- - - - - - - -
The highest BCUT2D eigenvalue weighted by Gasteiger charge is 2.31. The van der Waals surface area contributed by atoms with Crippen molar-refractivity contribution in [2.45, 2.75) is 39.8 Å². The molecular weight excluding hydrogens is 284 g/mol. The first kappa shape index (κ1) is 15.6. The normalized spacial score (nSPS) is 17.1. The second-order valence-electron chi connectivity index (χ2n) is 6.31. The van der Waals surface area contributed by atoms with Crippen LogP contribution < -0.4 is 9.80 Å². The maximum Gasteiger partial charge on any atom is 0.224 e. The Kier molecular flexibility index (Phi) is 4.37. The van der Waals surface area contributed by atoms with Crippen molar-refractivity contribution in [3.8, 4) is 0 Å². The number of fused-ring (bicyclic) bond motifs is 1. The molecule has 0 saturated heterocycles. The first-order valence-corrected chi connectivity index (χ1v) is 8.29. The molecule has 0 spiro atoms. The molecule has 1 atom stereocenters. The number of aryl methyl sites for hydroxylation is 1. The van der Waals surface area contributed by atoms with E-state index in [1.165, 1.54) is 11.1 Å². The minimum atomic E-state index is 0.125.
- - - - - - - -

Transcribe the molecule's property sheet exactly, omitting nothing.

The highest BCUT2D eigenvalue weighted by Gasteiger charge is 2.31. The van der Waals surface area contributed by atoms with Crippen molar-refractivity contribution in [2.45, 2.75) is 39.8 Å². The molecular weight excluding hydrogens is 284 g/mol. The first kappa shape index (κ1) is 15.6. The normalized spacial score (nSPS) is 17.1. The second-order valence-electron chi connectivity index (χ2n) is 6.31. The van der Waals surface area contributed by atoms with Crippen LogP contribution < -0.4 is 9.80 Å². The maximum Gasteiger partial charge on any atom is 0.224 e. The Kier molecular flexibility index (Phi) is 4.37. The van der Waals surface area contributed by atoms with Crippen molar-refractivity contribution in [3.8, 4) is 0 Å². The number of fused-ring (bicyclic) bond motifs is 1. The molecule has 0 saturated heterocycles. The first-order valence-corrected chi connectivity index (χ1v) is 8.29. The molecule has 0 spiro atoms. The molecule has 1 atom stereocenters. The number of aryl methyl sites for hydroxylation is 1. The van der Waals surface area contributed by atoms with E-state index in [1.165, 1.54) is 11.1 Å². The minimum atomic E-state index is 0.125.